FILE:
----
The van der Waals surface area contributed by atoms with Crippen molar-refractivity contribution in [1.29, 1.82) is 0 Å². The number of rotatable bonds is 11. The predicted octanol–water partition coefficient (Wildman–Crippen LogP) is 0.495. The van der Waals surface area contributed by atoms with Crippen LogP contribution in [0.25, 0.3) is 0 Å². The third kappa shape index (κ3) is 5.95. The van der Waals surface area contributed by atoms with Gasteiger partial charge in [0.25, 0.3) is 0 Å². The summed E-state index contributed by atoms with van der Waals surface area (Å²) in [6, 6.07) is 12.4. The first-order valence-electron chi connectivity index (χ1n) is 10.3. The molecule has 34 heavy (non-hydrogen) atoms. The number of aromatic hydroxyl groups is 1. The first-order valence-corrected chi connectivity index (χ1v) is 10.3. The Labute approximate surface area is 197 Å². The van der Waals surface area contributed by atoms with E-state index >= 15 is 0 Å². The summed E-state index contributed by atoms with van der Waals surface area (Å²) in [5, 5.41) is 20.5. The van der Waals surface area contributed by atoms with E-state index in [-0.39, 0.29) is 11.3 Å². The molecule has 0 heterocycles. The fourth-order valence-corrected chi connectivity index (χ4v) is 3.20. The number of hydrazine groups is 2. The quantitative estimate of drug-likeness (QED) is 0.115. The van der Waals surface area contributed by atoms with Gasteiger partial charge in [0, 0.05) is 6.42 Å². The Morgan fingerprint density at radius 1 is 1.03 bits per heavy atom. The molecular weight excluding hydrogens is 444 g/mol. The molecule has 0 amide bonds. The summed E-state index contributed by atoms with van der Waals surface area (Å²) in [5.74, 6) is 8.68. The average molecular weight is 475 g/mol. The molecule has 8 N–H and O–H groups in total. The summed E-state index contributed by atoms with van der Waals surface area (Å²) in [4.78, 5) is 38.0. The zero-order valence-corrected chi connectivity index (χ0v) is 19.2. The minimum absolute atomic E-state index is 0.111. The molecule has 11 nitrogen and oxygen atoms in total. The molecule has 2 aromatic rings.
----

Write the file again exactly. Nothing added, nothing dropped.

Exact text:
The van der Waals surface area contributed by atoms with Crippen molar-refractivity contribution in [1.29, 1.82) is 0 Å². The number of rotatable bonds is 11. The predicted octanol–water partition coefficient (Wildman–Crippen LogP) is 0.495. The van der Waals surface area contributed by atoms with Crippen LogP contribution in [0.25, 0.3) is 0 Å². The third kappa shape index (κ3) is 5.95. The van der Waals surface area contributed by atoms with Gasteiger partial charge in [0.25, 0.3) is 0 Å². The summed E-state index contributed by atoms with van der Waals surface area (Å²) in [6, 6.07) is 12.4. The first-order valence-electron chi connectivity index (χ1n) is 10.3. The molecule has 34 heavy (non-hydrogen) atoms. The number of aromatic hydroxyl groups is 1. The first-order valence-corrected chi connectivity index (χ1v) is 10.3. The Labute approximate surface area is 197 Å². The van der Waals surface area contributed by atoms with E-state index >= 15 is 0 Å². The summed E-state index contributed by atoms with van der Waals surface area (Å²) in [5, 5.41) is 20.5. The van der Waals surface area contributed by atoms with E-state index in [-0.39, 0.29) is 11.3 Å². The molecule has 0 heterocycles. The fourth-order valence-corrected chi connectivity index (χ4v) is 3.20. The number of hydrazine groups is 2. The quantitative estimate of drug-likeness (QED) is 0.115. The van der Waals surface area contributed by atoms with Gasteiger partial charge in [0, 0.05) is 6.42 Å². The Morgan fingerprint density at radius 1 is 1.03 bits per heavy atom. The molecular weight excluding hydrogens is 444 g/mol. The molecule has 0 amide bonds. The summed E-state index contributed by atoms with van der Waals surface area (Å²) in [5.74, 6) is 8.68. The average molecular weight is 475 g/mol. The molecule has 8 N–H and O–H groups in total. The summed E-state index contributed by atoms with van der Waals surface area (Å²) in [4.78, 5) is 38.0. The zero-order valence-corrected chi connectivity index (χ0v) is 19.2. The minimum absolute atomic E-state index is 0.111. The molecule has 11 nitrogen and oxygen atoms in total. The molecule has 2 aromatic rings.